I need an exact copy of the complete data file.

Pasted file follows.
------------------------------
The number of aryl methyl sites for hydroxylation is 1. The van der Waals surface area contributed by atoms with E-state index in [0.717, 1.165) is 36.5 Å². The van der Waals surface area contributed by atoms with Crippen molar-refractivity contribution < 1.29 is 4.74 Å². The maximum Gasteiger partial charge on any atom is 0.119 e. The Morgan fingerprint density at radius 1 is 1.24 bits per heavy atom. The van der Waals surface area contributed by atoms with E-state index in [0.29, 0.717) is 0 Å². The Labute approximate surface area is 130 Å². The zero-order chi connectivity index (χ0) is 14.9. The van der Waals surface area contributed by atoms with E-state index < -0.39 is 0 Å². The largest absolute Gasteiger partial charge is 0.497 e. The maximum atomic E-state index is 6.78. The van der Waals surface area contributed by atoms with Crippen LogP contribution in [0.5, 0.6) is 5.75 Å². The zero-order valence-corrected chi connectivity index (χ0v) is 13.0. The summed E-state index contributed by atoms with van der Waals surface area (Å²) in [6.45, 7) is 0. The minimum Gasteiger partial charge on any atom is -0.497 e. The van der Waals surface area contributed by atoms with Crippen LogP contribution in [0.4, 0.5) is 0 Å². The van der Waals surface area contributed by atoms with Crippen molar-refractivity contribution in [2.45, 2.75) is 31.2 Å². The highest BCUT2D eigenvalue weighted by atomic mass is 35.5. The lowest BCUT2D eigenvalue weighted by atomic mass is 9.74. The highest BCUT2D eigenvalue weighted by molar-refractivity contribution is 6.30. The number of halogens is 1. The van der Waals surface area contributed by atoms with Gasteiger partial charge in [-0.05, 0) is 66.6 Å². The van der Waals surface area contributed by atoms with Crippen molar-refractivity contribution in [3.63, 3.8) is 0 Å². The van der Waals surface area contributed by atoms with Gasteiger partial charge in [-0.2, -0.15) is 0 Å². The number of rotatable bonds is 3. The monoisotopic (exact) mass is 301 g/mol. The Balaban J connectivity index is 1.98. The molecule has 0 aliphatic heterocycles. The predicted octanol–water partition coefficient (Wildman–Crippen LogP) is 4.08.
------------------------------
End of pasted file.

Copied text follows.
The number of aryl methyl sites for hydroxylation is 1. The van der Waals surface area contributed by atoms with E-state index in [0.717, 1.165) is 36.5 Å². The van der Waals surface area contributed by atoms with Crippen molar-refractivity contribution < 1.29 is 4.74 Å². The maximum Gasteiger partial charge on any atom is 0.119 e. The Morgan fingerprint density at radius 1 is 1.24 bits per heavy atom. The van der Waals surface area contributed by atoms with E-state index in [0.29, 0.717) is 0 Å². The Labute approximate surface area is 130 Å². The zero-order chi connectivity index (χ0) is 14.9. The van der Waals surface area contributed by atoms with E-state index < -0.39 is 0 Å². The largest absolute Gasteiger partial charge is 0.497 e. The maximum atomic E-state index is 6.78. The van der Waals surface area contributed by atoms with Crippen LogP contribution in [0.5, 0.6) is 5.75 Å². The zero-order valence-corrected chi connectivity index (χ0v) is 13.0. The summed E-state index contributed by atoms with van der Waals surface area (Å²) in [6.45, 7) is 0. The minimum Gasteiger partial charge on any atom is -0.497 e. The van der Waals surface area contributed by atoms with Crippen LogP contribution in [0.4, 0.5) is 0 Å². The van der Waals surface area contributed by atoms with Crippen molar-refractivity contribution in [2.45, 2.75) is 31.2 Å². The highest BCUT2D eigenvalue weighted by atomic mass is 35.5. The lowest BCUT2D eigenvalue weighted by atomic mass is 9.74. The highest BCUT2D eigenvalue weighted by molar-refractivity contribution is 6.30. The number of halogens is 1. The van der Waals surface area contributed by atoms with Gasteiger partial charge in [-0.05, 0) is 66.6 Å². The van der Waals surface area contributed by atoms with Crippen molar-refractivity contribution in [3.63, 3.8) is 0 Å². The van der Waals surface area contributed by atoms with Gasteiger partial charge in [-0.2, -0.15) is 0 Å². The number of rotatable bonds is 3. The monoisotopic (exact) mass is 301 g/mol. The Balaban J connectivity index is 1.98. The molecule has 0 aliphatic heterocycles. The predicted octanol–water partition coefficient (Wildman–Crippen LogP) is 4.08.